Three Must-Visit Paris Christmas Markets for Foodies

Emily Monaco | Tuesday, Dec 16th 2014
paris christmas markets

When you visit Europe at Christmas, you may be struck by what appears to be a discernible lack of Christmas joy — from an American perspective, at any rate. There is very little Christmas music in supermarkets and restaurants, and while you’ll see twinkle lights nearly everywhere in Paris, the décor tends to start and end there. But that’s not to say there aren’t other ways of celebrating Christmas throughout Europe and in France especially —Paris Christmas markets.

You’ll find holiday markets throughout France and Europe. The Paris Christmas markets tend to be less Christmassy than some in Germany and Central and Eastern Europe, with stands devoted to tea, carved wooden baubles, clothes and specialty food items far more common than those selling Christmas decorations. But there’s usually Christmas music, an opportunity for kids to meet Père Noël, and quite a few lovely nibbles to try.

Three Must-Visit Paris Christmas Markets

Marché de Noël des Champs-Elysées

This is one of the largest Christmas markets in Paris, and given its location, it’s also one of the most frequented. A lot of the stands you’ll find are selling the same things, but it’s nice to wander through and take a look — and once you get cold, take a taste.

There are two Christmas market staples sold at this marché de Noël, staples that you’ll find at most of the markets, but because there is no covered portion at the Champs-Elysées, you’ll probably find them far more necessary here than you will elsewhere: roasted chestnuts and mulled wine.

  • Roasted chestnuts, known as marrons rôtis, are scored and roasted over a flame in the street until piping hot. They’re purchased by the cone, and then you can peel and eat them as you wander through the market. The cone itself serves a dual purpose: food carrier and excellent hand-warmer.
  • The second thing to taste is definitely vin chaudFrench recipes include lemon, orange and a variety of mulling spices, and while at some markets you’ll find white varieties and even mulled cider, stick with the classic red version. It’s slightly sweet and delightfully warm, the perfect pick-me-up after a cold afternoon of walking.

Marché de Noël de la Défense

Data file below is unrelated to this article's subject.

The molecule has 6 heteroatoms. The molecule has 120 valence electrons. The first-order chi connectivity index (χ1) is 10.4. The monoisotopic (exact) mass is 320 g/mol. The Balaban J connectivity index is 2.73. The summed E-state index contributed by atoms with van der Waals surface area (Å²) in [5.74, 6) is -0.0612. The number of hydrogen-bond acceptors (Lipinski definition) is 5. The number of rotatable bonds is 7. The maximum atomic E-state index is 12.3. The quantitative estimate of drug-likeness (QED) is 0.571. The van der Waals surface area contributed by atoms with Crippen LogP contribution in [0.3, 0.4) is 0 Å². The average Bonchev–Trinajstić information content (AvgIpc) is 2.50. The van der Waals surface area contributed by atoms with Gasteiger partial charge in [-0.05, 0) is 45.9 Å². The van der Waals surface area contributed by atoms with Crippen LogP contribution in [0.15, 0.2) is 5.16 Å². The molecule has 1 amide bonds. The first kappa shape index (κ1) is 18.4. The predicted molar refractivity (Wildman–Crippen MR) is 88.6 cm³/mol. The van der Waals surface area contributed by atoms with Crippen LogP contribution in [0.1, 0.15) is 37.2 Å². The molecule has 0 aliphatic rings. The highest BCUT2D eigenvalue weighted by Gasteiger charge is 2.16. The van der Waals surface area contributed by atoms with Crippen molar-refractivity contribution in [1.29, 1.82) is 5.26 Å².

La Défense is the French financial and business district, and under normal circumstances, a visitor to Paris would have no reason to venture quite so far from the city center. But La Défense is also home to one of Paris’ best Christmas markets, boasting a covered section in the center selling foods of all kinds called le village des saveurs or the village of flavors.

  • You’ll find wooden chalet selling local specialties of all kinds from throughout the country: Breton crêpes, Alsatian flammekeuches, and more.
  • But one local favorite — even if it isn’t local! — is the Québécois stand. Here you’ll be able to try all variety of maple-flavored goodies, Québécois beer and even homemade poutine, made to order. It may seem strange to venture so far to taste something that hails from so close to home, but there are few who do cold-weather food better than the Québécois.

Marché de Noël de Montmartre

Without fail, every time I bring someone to the Montmartre Christmas market, they start out disappointed. That’s because there is a very small market at Abbesses métro that is charming but diminutive; the true market is up at the top of the hill, in front of the Sacré Coeur basilica.

  • Here you’ll find all varieties of vin chaud (white, red and cider), but also one of the key dishes of what the French call cuisine montagnarde or cuisine of the mountains: tartiflette. You’ll know you’ve found the right stand when the smells of melted cheese waft towards you.
  • This Alpine specialty is a dish of potatoes, melted Reblochon cheese, uncured bacon, onions and cream. You’ll see vendors with large pans of the mixture, bubbling away. They’ll serve up a portion in a styrofoam container and hand you a fork, and thus begins one of the only culturally acceptable ways of eating while walking — enjoy your tartiflette as the winter air cools it down to the perfect eating temperature, and maybe pick up a Christmas ornament or two to remember the occasion!

What’s your favorite Paris Christmas market? Tell us below!

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